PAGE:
|Title||Improving the Performance of Photo-Electrically Controlled Lighting Systems|
|Publication Type||Conference Paper|
|Year of Publication||1988|
|Authors||Francis M Rubinstein, Gregory J Ward, Rudolph R Verderber|
|Conference Name||Annual IES Conference|
|Conference Location||Minneapolis, MN|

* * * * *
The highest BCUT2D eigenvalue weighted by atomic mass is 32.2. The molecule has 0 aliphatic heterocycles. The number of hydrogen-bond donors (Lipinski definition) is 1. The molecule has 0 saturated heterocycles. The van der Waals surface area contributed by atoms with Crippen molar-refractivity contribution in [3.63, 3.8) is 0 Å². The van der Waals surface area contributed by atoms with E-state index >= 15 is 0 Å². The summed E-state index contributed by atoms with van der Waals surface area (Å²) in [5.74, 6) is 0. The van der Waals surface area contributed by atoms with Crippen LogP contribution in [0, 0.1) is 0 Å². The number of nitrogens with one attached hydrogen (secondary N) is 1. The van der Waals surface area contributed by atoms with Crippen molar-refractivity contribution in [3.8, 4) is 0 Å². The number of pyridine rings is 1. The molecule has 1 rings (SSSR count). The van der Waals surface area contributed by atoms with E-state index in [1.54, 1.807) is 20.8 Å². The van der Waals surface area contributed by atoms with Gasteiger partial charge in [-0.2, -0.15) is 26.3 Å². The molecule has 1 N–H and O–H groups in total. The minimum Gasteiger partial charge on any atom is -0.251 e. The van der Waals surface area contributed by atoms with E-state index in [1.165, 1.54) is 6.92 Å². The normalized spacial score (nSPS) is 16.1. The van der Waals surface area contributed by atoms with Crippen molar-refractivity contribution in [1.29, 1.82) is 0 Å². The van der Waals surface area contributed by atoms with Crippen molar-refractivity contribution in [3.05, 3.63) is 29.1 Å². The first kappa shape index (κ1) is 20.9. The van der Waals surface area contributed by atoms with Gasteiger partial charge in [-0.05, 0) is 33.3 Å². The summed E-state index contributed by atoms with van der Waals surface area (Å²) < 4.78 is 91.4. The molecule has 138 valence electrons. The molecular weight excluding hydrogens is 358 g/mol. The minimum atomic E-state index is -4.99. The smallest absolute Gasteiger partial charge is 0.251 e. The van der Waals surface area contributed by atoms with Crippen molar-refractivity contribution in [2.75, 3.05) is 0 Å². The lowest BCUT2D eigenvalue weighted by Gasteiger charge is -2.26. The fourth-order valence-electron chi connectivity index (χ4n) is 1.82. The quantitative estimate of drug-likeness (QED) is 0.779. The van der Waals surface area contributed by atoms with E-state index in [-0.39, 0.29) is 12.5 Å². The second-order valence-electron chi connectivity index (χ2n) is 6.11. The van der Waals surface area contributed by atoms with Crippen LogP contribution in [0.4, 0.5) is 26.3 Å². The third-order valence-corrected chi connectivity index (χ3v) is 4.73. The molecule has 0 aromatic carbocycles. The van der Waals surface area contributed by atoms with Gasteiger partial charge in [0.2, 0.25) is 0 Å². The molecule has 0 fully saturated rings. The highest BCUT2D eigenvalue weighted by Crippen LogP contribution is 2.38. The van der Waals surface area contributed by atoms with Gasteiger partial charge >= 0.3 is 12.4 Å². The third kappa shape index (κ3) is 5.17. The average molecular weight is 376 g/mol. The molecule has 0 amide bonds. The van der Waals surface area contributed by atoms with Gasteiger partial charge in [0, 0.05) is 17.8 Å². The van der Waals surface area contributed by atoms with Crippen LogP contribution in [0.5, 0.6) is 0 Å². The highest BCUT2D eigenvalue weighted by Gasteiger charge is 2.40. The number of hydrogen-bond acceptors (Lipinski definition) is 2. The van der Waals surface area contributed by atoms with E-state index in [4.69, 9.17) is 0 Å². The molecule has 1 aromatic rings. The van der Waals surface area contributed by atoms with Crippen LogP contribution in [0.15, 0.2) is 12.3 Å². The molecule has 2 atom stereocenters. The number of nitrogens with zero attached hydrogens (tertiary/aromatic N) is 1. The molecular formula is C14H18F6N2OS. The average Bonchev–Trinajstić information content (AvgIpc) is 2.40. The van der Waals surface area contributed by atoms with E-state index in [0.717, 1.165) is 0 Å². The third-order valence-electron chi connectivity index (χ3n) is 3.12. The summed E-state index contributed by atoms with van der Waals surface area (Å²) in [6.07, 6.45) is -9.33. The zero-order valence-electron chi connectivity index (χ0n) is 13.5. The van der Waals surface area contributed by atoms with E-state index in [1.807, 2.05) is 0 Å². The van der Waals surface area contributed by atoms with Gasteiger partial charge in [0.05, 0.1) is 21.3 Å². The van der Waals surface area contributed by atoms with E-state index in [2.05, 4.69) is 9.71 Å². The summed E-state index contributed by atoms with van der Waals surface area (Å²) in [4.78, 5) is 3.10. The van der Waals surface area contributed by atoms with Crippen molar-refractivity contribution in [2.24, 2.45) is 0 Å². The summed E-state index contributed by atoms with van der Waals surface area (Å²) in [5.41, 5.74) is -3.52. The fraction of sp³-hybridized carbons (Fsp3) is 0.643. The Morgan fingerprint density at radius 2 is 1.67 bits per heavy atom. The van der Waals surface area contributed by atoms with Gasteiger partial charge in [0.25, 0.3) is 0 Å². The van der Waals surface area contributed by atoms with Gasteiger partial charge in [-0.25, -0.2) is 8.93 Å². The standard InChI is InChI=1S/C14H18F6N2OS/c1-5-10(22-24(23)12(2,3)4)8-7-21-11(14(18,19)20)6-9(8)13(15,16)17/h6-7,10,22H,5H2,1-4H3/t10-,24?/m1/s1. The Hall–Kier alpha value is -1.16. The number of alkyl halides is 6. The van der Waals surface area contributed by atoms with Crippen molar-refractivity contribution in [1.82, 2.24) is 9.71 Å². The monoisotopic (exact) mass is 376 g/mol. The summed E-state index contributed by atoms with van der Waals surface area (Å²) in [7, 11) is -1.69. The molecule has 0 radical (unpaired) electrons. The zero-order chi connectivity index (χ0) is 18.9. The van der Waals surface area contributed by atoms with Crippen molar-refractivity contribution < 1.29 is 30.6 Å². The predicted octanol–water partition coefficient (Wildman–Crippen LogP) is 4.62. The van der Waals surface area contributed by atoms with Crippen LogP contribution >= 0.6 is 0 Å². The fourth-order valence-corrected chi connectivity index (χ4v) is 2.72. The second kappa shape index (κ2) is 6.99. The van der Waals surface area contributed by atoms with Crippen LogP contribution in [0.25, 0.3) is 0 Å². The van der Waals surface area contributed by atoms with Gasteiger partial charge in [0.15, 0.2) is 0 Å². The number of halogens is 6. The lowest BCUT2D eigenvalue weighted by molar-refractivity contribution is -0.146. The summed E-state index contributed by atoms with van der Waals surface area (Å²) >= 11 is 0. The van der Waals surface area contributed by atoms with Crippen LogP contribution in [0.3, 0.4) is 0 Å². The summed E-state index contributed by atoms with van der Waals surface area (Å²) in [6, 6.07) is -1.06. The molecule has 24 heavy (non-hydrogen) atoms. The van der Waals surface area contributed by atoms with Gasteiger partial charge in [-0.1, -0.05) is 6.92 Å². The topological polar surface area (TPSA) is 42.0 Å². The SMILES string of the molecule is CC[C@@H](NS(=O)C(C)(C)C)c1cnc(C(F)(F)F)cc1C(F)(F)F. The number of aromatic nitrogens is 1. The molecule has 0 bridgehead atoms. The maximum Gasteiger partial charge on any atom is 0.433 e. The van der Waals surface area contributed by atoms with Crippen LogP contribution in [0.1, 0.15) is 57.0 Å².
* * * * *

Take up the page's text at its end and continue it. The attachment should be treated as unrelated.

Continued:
The ability of a photo-electrically controlled lighting system to maintain a constant total lightslevel on a task surface by responding to changing daylight levels is affected by the controlsalgorithm used to relate the photosensor signal to the supplied electric light level and by thesplacement and geometry of the photosensor. We describe the major components of astypical control system, discuss the operation of three different control algorithms, andsderive expressions for each algorithm that express the total illuminance at the task as asfunction of the control photosensor signal. Using a specially designed scale model, wesmeasured the relationship between the signal generated by various ceiling-mounted controlsphotosensors and workplane illuminance for two room geometries under real skysconditions. The measured data were used to determine the performance of systemssobeying the three control algorithms under varying daylight conditions. Control systemssemploying the commonly-used integral reset algorithm supplied less electric light thansrequired, failing to satisfy the control objective regardless of the control photosensor used.sSystems employing an alternative, closed-loop proportional control algorithm achieved thescontrol objective under virtually all tested conditions when operated by a ceiling-mountedsphotosensor shielded from direct window light.
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